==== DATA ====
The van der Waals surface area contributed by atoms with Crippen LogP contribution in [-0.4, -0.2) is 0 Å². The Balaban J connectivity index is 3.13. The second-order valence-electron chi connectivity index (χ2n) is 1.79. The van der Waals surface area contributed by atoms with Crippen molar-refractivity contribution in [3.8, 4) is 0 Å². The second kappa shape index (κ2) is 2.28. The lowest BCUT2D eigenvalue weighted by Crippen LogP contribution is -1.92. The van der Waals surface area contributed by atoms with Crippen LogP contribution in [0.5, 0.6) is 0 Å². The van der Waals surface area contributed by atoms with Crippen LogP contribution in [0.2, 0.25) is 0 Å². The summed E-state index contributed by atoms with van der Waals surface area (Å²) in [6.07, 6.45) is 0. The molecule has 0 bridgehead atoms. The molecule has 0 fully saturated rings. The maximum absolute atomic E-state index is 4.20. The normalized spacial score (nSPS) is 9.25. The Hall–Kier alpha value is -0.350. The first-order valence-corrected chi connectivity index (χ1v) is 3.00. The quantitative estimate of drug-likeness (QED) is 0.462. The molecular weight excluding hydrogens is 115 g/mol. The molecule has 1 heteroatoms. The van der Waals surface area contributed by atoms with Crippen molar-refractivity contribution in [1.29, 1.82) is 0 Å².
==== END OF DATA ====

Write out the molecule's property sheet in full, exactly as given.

The van der Waals surface area contributed by atoms with Crippen LogP contribution in [-0.4, -0.2) is 0 Å². The Balaban J connectivity index is 3.13. The second-order valence-electron chi connectivity index (χ2n) is 1.79. The van der Waals surface area contributed by atoms with Crippen molar-refractivity contribution in [3.8, 4) is 0 Å². The second kappa shape index (κ2) is 2.28. The lowest BCUT2D eigenvalue weighted by Crippen LogP contribution is -1.92. The van der Waals surface area contributed by atoms with Crippen LogP contribution in [0.5, 0.6) is 0 Å². The van der Waals surface area contributed by atoms with Crippen LogP contribution in [0.2, 0.25) is 0 Å². The summed E-state index contributed by atoms with van der Waals surface area (Å²) in [6.07, 6.45) is 0. The molecule has 0 bridgehead atoms. The molecule has 0 fully saturated rings. The maximum absolute atomic E-state index is 4.20. The normalized spacial score (nSPS) is 9.25. The Hall–Kier alpha value is -0.350. The first-order valence-corrected chi connectivity index (χ1v) is 3.00. The quantitative estimate of drug-likeness (QED) is 0.462. The molecular weight excluding hydrogens is 115 g/mol. The molecule has 1 heteroatoms. The van der Waals surface area contributed by atoms with Crippen molar-refractivity contribution in [1.29, 1.82) is 0 Å².